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Role of Lewis-Base-Coordinated Halogen(I) Intermediates in Organic Synthesis: The Journey from Unstable Intermediates to Versatile Reagents
Somraj Guha, Imran Kazi, Anuradha Nandy,
Published in Wiley-VCH Verlag
Volume: 2017
Issue: 37
Pages: 5497 - 5518
The widespread use of halogen-based reagents in organic synthesis is well known. Hypervalent halogens (oxidation states III and V) have been explored to a significant extent. Among them, hypervalent iodine reagents have found major use and applications. In contrast, understanding of the reactivity of halogen(I) species in the presence of Lewis bases, and their reaction mechanisms, are very limited. This microreview sheds light on the importance of halogen(I) species and their applications in organic synthesis. In commercially available halogen(I) precursors such as N-halosuccinimides, the halogen atom is attached to the nitrogen atom through a covalent bond with low electrophilicity and thus low reactivity. Interestingly, the reactivity increases if the electrophilic halogen(I) atom is attached to a Lewis base through a polarized covalent bond. The halogen-bonding interaction between the Lewis base and the halonium ion (or halonium ion equivalent) results in highly reactive and thermodynamically stable halogen(I) intermediates that act as versatile reagents. This microreview unravels the evolution of the unstable halogen(I) intermediates to become versatile reagents. © 2017 WILEY-VCH Verlag GmbH & Co. KGaA, Weinheim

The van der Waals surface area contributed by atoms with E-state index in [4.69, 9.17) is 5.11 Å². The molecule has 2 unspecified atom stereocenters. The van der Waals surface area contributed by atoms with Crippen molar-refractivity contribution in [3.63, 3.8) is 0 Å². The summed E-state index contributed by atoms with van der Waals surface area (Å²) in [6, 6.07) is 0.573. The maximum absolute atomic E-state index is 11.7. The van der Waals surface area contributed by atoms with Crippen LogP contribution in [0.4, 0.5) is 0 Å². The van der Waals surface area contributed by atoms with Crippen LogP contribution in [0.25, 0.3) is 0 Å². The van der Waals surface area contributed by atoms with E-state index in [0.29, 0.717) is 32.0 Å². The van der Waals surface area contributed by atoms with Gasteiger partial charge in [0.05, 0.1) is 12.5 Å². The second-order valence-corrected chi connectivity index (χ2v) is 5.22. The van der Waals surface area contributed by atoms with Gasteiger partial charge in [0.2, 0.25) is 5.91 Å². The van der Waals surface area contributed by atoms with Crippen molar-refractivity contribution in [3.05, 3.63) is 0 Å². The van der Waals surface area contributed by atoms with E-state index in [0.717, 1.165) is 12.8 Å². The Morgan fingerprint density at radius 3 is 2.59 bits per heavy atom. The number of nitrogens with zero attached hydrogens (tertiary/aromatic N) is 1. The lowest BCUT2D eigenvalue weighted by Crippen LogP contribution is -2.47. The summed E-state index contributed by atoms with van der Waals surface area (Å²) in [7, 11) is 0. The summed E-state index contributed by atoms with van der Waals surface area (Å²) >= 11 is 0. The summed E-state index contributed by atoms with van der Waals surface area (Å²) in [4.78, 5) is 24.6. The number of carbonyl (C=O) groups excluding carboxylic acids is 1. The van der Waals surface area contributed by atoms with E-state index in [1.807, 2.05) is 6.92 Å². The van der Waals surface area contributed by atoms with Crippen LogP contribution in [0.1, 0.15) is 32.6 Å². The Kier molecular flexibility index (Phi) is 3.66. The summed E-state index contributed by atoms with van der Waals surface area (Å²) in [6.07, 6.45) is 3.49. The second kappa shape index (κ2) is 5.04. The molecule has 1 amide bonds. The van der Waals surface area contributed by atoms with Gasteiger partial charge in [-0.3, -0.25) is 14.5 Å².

About the journal
JournalData powered by TypesetEuropean Journal of Organic Chemistry
PublisherData powered by TypesetWiley-VCH Verlag
Open AccessNo